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Disarray in the White House Staff : Doesn't anybody know how to play this game?

May 27, 1993

The wholesale firing of the White House travel office staff that presidential Press Secretary Dee Dee Myers last week tried to portray as a bold attack on mismanagement and possible fraud in government is now acknowledged by Communications Director George Stephanopoulos to have been hasty, mischaracterized and--grudgingly admitted--perhaps even unfair.

"The question," said Stephanopoulos as he announced the return to full pay and benefit status of five of the seven employees who, he now maintains, were never really fired at all, "is whether the people who were hurt did anything to merit it." Surely, though, someone on President Clinton's staff should have thought to ask that very basic question before the careers of the fired employees were so abruptly interrupted and their reputations were so publicly smeared. Punishment usually comes after a determination of wrongdoing.

The travel office fiasco has become the most visible and certainly the least defensible of the staff gaffes that are proving an increasing embarrassment to Clinton and that are causing his Administration no end of political grief.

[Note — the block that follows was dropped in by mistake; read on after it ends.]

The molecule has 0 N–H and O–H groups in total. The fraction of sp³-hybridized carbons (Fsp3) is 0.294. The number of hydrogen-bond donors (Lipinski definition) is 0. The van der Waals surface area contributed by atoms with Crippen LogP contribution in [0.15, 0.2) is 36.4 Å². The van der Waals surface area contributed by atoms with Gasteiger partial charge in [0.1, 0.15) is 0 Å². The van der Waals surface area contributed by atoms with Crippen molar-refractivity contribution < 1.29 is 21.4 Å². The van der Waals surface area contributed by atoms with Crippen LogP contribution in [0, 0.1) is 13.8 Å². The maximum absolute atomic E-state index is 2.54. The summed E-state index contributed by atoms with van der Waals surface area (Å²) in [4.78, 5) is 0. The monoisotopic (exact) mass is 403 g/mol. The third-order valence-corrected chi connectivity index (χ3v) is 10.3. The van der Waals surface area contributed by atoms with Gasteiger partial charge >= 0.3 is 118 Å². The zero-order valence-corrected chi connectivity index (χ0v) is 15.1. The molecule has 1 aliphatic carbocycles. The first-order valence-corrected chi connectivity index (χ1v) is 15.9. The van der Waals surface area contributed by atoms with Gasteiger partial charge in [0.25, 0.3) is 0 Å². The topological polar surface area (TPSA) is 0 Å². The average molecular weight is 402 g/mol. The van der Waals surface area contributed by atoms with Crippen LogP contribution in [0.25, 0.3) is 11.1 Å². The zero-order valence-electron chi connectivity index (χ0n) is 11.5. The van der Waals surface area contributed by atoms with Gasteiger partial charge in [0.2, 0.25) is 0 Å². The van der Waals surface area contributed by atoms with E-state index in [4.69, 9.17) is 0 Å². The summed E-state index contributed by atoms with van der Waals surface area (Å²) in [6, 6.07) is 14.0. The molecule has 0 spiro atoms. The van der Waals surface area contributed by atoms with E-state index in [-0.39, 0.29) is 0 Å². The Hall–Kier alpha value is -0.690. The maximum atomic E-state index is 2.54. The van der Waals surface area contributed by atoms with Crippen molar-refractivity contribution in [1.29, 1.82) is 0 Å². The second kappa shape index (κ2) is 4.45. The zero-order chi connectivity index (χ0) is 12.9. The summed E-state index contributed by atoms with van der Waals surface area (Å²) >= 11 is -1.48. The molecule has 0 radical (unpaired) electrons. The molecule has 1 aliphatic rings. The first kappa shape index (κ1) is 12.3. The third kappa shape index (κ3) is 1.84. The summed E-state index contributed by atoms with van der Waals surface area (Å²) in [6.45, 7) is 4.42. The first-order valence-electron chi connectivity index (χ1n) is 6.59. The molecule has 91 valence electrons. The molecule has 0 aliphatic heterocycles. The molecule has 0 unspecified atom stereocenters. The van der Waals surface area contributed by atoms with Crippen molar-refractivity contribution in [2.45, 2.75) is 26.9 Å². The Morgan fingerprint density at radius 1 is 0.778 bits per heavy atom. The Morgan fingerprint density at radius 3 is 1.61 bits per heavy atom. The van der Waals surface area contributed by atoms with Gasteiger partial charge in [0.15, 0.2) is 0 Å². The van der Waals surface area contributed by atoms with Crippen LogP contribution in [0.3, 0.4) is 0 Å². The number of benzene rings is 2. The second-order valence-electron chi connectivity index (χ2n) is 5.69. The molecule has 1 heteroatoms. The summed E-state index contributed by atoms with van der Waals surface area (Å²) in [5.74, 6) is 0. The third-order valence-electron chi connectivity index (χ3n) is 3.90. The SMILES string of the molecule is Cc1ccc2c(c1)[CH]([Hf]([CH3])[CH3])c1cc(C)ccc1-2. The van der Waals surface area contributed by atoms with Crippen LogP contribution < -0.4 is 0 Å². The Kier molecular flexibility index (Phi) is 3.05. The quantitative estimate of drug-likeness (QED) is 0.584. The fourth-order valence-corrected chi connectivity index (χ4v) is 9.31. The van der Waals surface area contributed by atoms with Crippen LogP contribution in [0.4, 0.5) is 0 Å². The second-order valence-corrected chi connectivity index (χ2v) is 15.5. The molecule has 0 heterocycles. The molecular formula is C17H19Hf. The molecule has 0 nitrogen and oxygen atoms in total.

Senate Republican Leader Bob Dole notwithstanding, the screw-ups at the White House--not least an out-of-line approach to the FBI to investigate the travel office after the decision to fire its employees was made--do not have the corrupt aroma of Watergate about them. Sen. Joseph R. Biden Jr. (D-Del.), chairman of the Judiciary Committee, was a lot closer to the mark when he described the bumbling at the White House as an amateur-hour performance by a bunch of "rookies." That metaphor, however, can be pushed too far. Sports fans can be tolerant of rookies as they learn from their mistakes on the job. But the White House is not some expansion team that can shrug off its blunders now in expectation of having a good season three or four years hence. It's the heart of the U.S. government, and everything done there has an unavoidable bearing on how an Administration is judged.

Bill Clinton is known for loyalty to his friends and staff. But it's also no secret that he wants to be a successful President, and certainly a reelectable one. He can't achieve those goals on his own, however. He needs help. He needs help from friends who know when not to call him seeking favors. He needs help from staffers who know what they are doing, who understand how Washington works and not least who have the guts to say no when the situation demands, as in "No, Mr. President, you should not get a haircut, especially one costing $200, on an airport runway." It's apparent that the sometimes visible lack of political savvy on the White House staff is not serving the President well. The responsibility for doing something about it is his alone.

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